Today Jillian and Robin Benoit visited with students at SUNY Optometry via Skype. Together they told Jillian’s story…… how it was discovered that she had severe amblyopia; how an ophthalmologist treated her amblyopia; how her vision problems persisted even when the ophthalmologists said there was nothing more that could be done to help her; and ultimately how optometric vision therapy changed her life.
There were a few moments in their presentation today that I found particularly thought-provoking:
1. Vision therapy changed, not only Jillian’s life, but the lives of her family and friends. If Jillian had never learned to read music and play the clarinet, she and her family would not have traveled to see her play with her school band. They never would have experienced the myriad of opportunities associated with writing and marketing, not 1 book, but soon to be 2 books! And they will never have to wonder, what if I had taken her to see an optometrist when she was a baby.
2. Jillian received an email from an ophthalmologist who seemed intent on using the never-changing defensive strategy to bash optometric vision therapy: where is the evidence, where is the data to prove that vision therapy works. Jillian took on the ophthalmologist by telling him, “I’m the data! VT is for people and the people can tell if it works.” Bravo, Jillian!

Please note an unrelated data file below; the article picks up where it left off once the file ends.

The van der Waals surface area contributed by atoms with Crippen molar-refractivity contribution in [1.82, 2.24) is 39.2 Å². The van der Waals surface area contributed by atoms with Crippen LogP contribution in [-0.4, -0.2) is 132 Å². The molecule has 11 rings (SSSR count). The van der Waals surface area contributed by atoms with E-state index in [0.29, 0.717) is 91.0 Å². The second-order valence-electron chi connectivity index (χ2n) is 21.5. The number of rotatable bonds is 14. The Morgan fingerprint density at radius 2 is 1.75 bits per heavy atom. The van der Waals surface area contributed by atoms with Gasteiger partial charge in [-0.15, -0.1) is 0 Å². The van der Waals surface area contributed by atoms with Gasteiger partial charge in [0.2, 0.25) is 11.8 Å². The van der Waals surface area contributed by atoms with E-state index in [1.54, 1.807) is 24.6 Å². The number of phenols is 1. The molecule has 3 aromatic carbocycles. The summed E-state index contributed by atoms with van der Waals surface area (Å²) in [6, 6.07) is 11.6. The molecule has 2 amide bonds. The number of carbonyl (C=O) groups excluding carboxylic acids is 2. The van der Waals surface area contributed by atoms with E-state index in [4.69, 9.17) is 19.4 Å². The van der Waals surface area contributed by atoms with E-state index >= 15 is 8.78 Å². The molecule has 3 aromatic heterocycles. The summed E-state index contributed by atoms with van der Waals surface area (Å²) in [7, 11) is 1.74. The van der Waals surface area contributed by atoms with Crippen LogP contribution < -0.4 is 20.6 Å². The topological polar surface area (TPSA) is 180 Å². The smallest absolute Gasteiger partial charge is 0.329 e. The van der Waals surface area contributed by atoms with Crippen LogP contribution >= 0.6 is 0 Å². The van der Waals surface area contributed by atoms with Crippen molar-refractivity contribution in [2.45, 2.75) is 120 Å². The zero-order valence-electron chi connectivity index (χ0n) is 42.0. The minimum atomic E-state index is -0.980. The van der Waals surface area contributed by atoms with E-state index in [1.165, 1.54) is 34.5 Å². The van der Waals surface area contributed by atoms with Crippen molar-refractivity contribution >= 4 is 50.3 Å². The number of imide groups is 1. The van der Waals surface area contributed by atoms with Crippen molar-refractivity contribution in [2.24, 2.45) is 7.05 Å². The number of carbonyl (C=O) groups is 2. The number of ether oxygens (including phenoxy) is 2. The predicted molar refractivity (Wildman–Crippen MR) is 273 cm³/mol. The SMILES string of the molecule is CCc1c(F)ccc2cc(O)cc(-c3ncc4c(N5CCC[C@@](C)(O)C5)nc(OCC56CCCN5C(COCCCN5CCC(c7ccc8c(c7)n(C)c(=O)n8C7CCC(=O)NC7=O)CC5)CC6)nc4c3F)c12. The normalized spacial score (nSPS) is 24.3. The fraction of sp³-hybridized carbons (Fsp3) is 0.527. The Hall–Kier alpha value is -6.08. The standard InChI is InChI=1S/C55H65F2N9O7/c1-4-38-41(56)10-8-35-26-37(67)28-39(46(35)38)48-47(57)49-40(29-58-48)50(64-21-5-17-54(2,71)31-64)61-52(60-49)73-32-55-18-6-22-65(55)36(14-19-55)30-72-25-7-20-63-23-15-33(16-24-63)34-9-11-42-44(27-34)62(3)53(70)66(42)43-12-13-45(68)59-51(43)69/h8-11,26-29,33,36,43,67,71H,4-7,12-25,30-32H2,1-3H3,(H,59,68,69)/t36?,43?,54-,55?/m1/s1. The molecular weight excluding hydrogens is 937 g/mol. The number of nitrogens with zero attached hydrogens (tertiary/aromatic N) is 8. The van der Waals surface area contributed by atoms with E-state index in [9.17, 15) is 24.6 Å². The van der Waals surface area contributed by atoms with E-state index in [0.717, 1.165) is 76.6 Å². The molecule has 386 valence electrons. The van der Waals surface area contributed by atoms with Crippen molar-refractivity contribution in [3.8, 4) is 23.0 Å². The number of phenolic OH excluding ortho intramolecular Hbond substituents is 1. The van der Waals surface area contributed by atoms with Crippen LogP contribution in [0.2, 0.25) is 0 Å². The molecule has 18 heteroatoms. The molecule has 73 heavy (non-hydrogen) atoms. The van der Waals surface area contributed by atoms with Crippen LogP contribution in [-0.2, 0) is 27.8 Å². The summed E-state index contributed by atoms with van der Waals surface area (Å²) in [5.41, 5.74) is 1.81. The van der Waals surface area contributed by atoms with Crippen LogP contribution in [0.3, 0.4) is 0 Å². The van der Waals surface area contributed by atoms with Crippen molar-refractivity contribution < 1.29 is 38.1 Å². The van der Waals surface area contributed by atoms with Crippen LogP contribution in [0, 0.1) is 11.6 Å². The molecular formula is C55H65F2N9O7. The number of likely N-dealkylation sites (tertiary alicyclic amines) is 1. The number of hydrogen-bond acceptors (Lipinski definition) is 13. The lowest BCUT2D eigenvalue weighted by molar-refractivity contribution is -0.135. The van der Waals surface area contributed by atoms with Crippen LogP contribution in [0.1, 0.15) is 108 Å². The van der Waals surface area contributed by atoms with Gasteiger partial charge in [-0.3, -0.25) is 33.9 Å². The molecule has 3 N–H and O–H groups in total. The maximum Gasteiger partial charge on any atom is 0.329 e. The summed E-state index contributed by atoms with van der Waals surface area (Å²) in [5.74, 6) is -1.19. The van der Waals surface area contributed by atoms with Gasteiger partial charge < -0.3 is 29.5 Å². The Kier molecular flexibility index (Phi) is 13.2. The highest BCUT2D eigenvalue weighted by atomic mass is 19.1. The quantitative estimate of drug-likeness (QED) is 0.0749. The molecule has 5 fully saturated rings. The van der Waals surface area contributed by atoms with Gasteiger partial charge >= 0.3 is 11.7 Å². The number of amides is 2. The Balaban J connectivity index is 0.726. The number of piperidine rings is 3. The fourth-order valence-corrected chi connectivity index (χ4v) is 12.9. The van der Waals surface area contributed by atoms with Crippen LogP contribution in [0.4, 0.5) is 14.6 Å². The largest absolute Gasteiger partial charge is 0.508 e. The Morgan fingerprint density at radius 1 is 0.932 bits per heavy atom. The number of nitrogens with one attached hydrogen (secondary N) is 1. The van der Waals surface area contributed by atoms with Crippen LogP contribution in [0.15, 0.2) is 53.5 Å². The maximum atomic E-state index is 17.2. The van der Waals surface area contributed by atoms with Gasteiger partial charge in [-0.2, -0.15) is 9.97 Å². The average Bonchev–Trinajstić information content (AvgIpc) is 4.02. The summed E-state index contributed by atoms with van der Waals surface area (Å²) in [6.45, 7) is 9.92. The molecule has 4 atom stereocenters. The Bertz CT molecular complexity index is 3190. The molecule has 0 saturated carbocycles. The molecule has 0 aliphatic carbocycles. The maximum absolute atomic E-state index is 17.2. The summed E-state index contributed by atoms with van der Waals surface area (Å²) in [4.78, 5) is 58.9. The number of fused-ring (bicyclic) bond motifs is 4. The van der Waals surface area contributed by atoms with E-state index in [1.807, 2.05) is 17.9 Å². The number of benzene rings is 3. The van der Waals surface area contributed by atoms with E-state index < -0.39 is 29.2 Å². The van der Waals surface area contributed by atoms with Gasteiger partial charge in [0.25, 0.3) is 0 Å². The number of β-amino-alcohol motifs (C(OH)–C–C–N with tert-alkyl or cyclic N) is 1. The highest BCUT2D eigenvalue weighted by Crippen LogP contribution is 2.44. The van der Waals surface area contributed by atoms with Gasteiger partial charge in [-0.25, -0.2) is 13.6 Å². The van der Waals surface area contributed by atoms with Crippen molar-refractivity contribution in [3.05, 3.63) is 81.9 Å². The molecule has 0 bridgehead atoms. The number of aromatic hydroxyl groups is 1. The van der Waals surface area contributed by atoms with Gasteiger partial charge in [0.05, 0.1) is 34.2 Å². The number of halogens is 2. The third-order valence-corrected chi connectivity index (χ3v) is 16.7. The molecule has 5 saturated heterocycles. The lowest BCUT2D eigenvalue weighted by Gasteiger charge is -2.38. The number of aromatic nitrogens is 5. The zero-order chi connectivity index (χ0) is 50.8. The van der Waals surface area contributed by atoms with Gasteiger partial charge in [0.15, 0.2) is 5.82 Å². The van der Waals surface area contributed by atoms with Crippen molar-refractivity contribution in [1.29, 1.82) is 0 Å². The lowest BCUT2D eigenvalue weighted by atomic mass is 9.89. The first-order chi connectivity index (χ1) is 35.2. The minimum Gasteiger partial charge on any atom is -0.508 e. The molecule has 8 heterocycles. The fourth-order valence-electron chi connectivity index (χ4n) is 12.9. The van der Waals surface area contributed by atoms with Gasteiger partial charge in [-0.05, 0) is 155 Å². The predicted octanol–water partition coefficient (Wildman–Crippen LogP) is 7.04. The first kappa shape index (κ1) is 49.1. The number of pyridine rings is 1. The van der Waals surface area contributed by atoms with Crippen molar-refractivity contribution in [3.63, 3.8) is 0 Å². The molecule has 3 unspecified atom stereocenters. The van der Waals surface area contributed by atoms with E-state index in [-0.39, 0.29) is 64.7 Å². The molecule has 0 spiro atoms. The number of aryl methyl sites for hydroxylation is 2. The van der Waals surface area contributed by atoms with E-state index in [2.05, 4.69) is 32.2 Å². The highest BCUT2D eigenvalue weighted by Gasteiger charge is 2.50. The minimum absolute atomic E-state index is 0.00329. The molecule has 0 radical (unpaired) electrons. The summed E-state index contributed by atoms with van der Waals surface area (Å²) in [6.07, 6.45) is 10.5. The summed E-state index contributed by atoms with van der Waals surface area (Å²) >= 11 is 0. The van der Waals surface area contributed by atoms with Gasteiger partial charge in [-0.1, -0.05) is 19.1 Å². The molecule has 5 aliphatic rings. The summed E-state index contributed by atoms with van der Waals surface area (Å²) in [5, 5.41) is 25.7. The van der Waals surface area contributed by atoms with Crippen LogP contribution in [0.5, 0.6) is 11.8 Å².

Jillian, I would like to give you another perspective on “show me the evidence, show me the data.” The results of the Amblyopia Treatment Study 2-A were published in the journal Ophthalmology in 2003. In that study, children between 3 and 7 years of age with severe amblyopia were randomized to 2 treatment groups: full-time or 6 hours/day of patching. The results: visual acuity in the amblyopic eye improved a similar amount in both groups. The improvement in the amblyopic eye acuity from baseline to 4 months averaged 4.8 lines in the 6-hr group and 4.7 lines in the full-time group.
Despite this evidence that was published in an ophthalmological journal, Jillian was patched for 11 hours/day for 3 years. What good is the evidence if you don’t put it into practice!